What is the point of the Commonwealth Games?
With all the big names shunning Delhi 2010, chaotic organisation and the Ryder Cup stealing the limelight this weekend the next few days could be even more uncomfortable for the Commonwealth Games than the build-up has been.
Mind you after last week's publicity, organisers might appreciate staying below the radar.
Even local people have been reluctant to turn out for a Games which was supposed to confirm modern India's emergence as a global super power.
Verifying the numbers is tricky but the country's tourism minister claimed on Thursday that only 50-60% of the 1.7 million tickets for the Games have been sold. Another report on Friday morning suggested the actual number of tickets sold was nearer 200,000 and tickets remain available for the showpiece event - Sunday's opening ceremony.
And it is beyond belief that the Indian cricket board chose the next two weeks to stage two Test matches against Australia, the first game getting under way in Mohali on Friday.
But ever since their inception back in 1930 the Commonwealth Games has always been a quirky, distant relative to the other mega events on the international sporting stage.
The self styled "Friendly Games" have never tried to compete with the World Cup or the Olympics. They are different and, despite all the problems, they do still matter.
In fact, they may even offer a refreshing antidote to the overly commercial world of other events - a chance for athletes from sports like netball and squash to get a bit of publicity and rub shoulders with better known competitors from athletics and swimming.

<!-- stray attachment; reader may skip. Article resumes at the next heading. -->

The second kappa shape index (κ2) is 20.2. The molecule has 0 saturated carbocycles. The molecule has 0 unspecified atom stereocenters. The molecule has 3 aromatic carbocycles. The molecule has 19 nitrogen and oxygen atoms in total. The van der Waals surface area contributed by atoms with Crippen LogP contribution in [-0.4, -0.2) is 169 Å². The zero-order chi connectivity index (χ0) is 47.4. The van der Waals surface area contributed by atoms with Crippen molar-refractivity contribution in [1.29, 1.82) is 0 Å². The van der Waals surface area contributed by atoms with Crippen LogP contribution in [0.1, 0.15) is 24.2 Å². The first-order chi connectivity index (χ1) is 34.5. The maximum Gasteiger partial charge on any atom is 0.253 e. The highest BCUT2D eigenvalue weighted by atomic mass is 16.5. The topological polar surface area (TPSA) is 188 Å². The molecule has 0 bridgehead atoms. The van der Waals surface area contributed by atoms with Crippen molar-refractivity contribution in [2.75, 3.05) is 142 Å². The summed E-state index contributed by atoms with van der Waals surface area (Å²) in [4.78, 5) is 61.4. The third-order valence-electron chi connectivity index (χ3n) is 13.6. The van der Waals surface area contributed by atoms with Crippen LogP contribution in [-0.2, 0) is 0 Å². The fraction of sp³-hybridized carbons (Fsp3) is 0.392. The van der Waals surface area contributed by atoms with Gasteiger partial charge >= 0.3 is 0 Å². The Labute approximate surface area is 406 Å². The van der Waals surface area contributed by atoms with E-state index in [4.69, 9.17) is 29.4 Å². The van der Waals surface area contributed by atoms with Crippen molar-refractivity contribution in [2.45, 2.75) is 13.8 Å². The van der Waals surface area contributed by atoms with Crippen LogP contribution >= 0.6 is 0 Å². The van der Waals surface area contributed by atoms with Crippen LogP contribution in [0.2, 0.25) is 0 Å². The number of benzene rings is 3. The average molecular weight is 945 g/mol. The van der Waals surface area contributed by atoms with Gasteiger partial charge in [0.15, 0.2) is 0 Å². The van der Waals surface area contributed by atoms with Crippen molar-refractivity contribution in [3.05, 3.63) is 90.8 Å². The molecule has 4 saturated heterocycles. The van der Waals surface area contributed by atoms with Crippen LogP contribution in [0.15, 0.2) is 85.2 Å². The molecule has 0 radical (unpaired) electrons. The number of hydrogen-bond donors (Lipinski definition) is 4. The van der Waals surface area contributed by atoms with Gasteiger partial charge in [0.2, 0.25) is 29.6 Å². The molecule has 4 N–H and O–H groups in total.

Apart from the Olympics, there are few genuinely international multi-sports events, which, according to the athletes, makes them special. More importantly, the chance to experience an athletes' village and spend time with sportsmen and women from other disciplines is invaluable preparation for the Olympic stage.
And what about the value of the Commonwealth itself? It may be seen as a bit out of date but 71 different countries will be here in Delhi and for many of the smaller nations it is an invaluable opportunity to express their national identity.
Old sporting rivalries such as England against Scotland and Australia versus New Zealand also add a bit of extra spice to proceedings.
On a purely sporting level, it does lack appeal. That is inescapable.
In an interview with the BBC on Thursday Mike Fennell, the softly spoken and amiable president of the Commonwealth Games Federation, conceded that Delhi's problems had damaged the image of the brand.
But he added that there were many positives which were being ignored in the rush to condemn the Indian organisers and that there was still a place for the event. The legacy argument, he said, was also a major factor.
Delhi has spent more than £1.5billion on staging these Games and regenerating the city with a new metro, new airport terminal and new roads. They might be late for these Games but the decision to award the event to the Indian capital seven years ago ensured they have been delivered much quicker than they otherwise might have been.
Manchester was transformed by the 2002 Games and Glasgow's plan is to use the 2014 edition to rebrand the Scottish city's run-down image.
John Scott, the chief executive of Glasgow 2014, believes the history of the Games and its unique ability to showcase such a different range of sports still make it special. Scottish tax-payers helping to pick up the majority of the £454 million bill will no doubt be relieved to hear that.
But to finish on a positive note, it has to be stated that Delhi has been written off before these Games have even started. India may yet surprise us by putting on a successful Commonwealth Games and at the same time give a new lease of life to an event which is in danger of becoming a bit of an anachronism.